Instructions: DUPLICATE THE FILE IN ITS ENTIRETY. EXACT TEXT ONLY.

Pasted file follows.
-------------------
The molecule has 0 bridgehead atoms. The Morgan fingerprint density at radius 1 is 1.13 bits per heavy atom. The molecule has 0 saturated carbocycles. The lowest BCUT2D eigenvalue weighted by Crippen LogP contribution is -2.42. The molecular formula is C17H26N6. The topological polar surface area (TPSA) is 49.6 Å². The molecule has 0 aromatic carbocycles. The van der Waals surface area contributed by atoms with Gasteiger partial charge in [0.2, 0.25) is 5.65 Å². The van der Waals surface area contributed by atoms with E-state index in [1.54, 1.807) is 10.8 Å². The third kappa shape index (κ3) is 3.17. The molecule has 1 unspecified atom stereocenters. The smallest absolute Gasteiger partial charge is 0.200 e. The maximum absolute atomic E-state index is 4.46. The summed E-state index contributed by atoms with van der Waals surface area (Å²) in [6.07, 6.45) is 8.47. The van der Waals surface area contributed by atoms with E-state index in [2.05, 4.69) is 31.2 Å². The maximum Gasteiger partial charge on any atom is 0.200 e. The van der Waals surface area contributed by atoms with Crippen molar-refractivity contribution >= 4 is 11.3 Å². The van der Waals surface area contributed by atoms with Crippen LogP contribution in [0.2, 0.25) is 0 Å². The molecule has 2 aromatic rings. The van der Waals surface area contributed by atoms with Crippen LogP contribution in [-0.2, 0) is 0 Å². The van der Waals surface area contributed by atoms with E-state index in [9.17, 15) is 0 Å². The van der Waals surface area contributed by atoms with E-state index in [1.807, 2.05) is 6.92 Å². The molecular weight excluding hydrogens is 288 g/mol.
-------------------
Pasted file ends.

The molecule has 0 bridgehead atoms. The Morgan fingerprint density at radius 1 is 1.13 bits per heavy atom. The molecule has 0 saturated carbocycles. The lowest BCUT2D eigenvalue weighted by Crippen LogP contribution is -2.42. The molecular formula is C17H26N6. The topological polar surface area (TPSA) is 49.6 Å². The molecule has 0 aromatic carbocycles. The van der Waals surface area contributed by atoms with Gasteiger partial charge in [0.2, 0.25) is 5.65 Å². The van der Waals surface area contributed by atoms with E-state index in [1.54, 1.807) is 10.8 Å². The third kappa shape index (κ3) is 3.17. The molecule has 1 unspecified atom stereocenters. The smallest absolute Gasteiger partial charge is 0.200 e. The maximum absolute atomic E-state index is 4.46. The summed E-state index contributed by atoms with van der Waals surface area (Å²) in [6.07, 6.45) is 8.47. The van der Waals surface area contributed by atoms with E-state index in [2.05, 4.69) is 31.2 Å². The maximum Gasteiger partial charge on any atom is 0.200 e. The van der Waals surface area contributed by atoms with Crippen molar-refractivity contribution >= 4 is 11.3 Å². The van der Waals surface area contributed by atoms with Crippen LogP contribution in [0.2, 0.25) is 0 Å². The molecule has 2 aromatic rings. The van der Waals surface area contributed by atoms with Crippen LogP contribution in [-0.2, 0) is 0 Å². The van der Waals surface area contributed by atoms with E-state index in [9.17, 15) is 0 Å². The van der Waals surface area contributed by atoms with E-state index in [1.807, 2.05) is 6.92 Å². The molecular weight excluding hydrogens is 288 g/mol.